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People and ecosystems

Understanding of the links between coral reef ecosystems, the goods and services they provide to people, and the wellbeing of human societies.

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Ecosystem dynamics: past, present and future

Examining the multi-scale dynamics of reefs, from population dynamics to macroevolution

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Responding to a changing world

Advancing the fundamental understanding of the key processes underpinning reef resilience.

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Coral Bleaching

Coral Reef Studies

ARC Centre of Excellence for Coral Reef Studies
James Cook University Townsville
Queensland 4811 Australia

Phone: 61 7 4781 4000
Email: info@coralcoe.org.au

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Acid oceans demand greater reef care

14
Feb 2011

The more humanity acidifies and warms the world’s oceans with carbon emissions, the harder we will have to work to save our coral reefs.

That’s the blunt message from a major new study by an international scientific team, which finds that ocean acidification and global warming will combine with local impacts like overfishing and nutrient runoff to weaken the world’s coral reefs right when they are struggling to survive.

algae outcompeting coral

 

Modelling by a team led by Dr Ken Anthony of the ARC Centre of Excellence for Coral Reef Studies and The University of Queensland’s Global Change Institute has found that reefs already overfished and affected by land runoff are likely to be more vulnerable to increasing CO2 in the atmosphere caused by the burning of fossil fuels.

Their study is the first to integrate global scale processes, such as warming and acidification, with the local factors overfishing and runoff, to predict the combined impact on coral reefs.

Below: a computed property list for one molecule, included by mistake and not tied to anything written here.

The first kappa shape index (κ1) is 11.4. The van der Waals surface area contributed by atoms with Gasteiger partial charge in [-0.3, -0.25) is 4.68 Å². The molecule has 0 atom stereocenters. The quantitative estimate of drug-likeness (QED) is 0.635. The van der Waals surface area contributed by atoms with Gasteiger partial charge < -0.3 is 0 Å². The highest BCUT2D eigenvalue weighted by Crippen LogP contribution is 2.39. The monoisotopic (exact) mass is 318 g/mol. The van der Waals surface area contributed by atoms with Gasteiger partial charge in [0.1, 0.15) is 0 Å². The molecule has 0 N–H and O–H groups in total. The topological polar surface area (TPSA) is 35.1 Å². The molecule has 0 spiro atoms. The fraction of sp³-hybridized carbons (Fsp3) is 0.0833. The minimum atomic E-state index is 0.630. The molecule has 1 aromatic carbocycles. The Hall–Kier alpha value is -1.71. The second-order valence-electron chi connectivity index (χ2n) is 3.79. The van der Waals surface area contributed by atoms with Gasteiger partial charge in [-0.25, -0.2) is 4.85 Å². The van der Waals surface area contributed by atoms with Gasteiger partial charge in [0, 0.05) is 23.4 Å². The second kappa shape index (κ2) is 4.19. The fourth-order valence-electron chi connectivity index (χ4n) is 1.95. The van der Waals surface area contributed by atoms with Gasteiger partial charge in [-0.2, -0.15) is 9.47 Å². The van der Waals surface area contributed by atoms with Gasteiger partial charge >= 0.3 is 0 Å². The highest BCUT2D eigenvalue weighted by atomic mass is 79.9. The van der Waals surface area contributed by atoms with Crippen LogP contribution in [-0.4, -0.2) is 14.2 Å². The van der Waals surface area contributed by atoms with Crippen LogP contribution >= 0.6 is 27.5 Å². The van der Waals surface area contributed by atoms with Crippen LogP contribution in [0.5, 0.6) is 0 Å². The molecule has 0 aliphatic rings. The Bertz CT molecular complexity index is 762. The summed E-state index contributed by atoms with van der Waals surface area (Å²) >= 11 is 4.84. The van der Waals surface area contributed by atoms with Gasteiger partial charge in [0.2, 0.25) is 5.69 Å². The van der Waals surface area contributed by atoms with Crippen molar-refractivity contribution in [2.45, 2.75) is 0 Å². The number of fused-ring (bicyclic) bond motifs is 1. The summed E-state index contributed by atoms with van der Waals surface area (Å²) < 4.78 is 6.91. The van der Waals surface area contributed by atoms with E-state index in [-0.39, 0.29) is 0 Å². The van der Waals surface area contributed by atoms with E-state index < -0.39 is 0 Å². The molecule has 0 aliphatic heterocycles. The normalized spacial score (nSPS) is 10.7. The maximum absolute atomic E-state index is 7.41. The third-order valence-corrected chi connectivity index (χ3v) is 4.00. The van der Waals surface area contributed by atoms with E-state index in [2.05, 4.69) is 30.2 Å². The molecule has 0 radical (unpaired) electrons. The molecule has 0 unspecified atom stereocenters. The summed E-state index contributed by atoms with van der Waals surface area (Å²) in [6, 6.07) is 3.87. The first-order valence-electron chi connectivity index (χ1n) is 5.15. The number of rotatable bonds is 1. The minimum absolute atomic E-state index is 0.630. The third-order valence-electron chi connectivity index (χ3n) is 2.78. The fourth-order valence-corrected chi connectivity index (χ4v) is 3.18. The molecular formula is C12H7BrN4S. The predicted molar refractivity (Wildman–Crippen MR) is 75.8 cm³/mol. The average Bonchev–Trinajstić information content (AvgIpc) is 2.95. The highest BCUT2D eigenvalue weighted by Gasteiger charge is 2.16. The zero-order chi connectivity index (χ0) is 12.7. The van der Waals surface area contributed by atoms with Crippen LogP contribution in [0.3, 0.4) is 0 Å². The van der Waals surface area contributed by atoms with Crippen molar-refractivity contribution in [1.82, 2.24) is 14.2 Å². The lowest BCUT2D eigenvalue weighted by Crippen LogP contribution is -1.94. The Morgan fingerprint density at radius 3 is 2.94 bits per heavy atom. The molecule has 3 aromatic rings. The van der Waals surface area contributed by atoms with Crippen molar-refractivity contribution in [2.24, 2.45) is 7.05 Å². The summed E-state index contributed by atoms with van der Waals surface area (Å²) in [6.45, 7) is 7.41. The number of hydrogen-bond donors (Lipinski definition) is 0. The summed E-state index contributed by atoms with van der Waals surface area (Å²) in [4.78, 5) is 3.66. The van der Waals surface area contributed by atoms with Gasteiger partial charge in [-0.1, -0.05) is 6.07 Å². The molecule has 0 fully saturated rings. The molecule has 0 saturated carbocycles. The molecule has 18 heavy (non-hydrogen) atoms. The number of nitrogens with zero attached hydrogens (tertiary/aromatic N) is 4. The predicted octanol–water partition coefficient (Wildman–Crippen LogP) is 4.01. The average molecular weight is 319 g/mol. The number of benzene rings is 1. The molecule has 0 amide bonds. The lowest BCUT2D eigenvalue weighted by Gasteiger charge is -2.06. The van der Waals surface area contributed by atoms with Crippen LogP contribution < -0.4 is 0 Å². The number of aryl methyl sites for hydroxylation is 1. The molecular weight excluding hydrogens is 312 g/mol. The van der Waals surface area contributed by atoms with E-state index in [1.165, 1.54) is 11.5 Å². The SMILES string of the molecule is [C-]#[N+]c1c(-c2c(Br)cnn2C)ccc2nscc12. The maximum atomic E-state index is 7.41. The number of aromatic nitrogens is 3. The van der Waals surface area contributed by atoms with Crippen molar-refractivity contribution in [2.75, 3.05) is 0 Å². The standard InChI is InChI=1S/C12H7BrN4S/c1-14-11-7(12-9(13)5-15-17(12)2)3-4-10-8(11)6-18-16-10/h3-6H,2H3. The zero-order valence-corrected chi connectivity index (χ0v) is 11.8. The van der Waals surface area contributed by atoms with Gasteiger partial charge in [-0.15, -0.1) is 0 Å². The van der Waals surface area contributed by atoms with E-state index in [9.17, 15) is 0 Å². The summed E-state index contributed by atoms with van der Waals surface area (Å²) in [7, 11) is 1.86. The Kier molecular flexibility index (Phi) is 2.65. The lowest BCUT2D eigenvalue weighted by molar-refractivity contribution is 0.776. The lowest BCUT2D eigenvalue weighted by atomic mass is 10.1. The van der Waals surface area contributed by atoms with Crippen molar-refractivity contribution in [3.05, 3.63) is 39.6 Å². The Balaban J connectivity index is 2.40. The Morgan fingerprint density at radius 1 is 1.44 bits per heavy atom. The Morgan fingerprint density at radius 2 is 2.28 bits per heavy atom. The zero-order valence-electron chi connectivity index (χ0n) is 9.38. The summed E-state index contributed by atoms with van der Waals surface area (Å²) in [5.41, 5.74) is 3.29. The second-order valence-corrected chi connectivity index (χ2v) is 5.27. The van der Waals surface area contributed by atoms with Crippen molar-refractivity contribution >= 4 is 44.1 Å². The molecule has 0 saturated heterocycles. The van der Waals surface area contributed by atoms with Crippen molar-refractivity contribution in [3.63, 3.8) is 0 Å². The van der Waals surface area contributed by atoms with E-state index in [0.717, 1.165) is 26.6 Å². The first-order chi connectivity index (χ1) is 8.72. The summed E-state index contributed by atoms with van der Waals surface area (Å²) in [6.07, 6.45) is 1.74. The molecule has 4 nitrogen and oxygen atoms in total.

“As CO2 levels climb to 450-500 parts per million – as they are now expected to do by 2050 – how  well we manage local impacts on reefs like fishing and runoff will become absolutely critical as to whether they survive as coral reefs, or are overtaken by algae that compete with corals for space on reefs,” Dr Anthony says.

Warmer conditions cause periodic mass coral deaths by bleaching, while acidifying sea water – due to CO2 dissolving out of the atmosphere – weakens the corals by interfering with their ability to form their skeletons, making them more vulnerable to impact by storms. If the corals are also affected by heavy nutrient runoff from the land – which fertilizes the algae – and overfishing of parrot fishes and others that keep the reefs clear of weed, then corals can struggle to re-establish after a setback, he explains. “In those situations, the reef can become completely overgrown by algae.”

The team’s modelling, which they say is on the conservative side, has far-reaching implications for the preservation even of well-managed reefs such as Australia’s Great Barrier Reef – and extremely serious implications for reefs in developing countries, where most reefs are located and where reefs face high levels of stress from human activities.

Grazing herbivores keep algal growth in check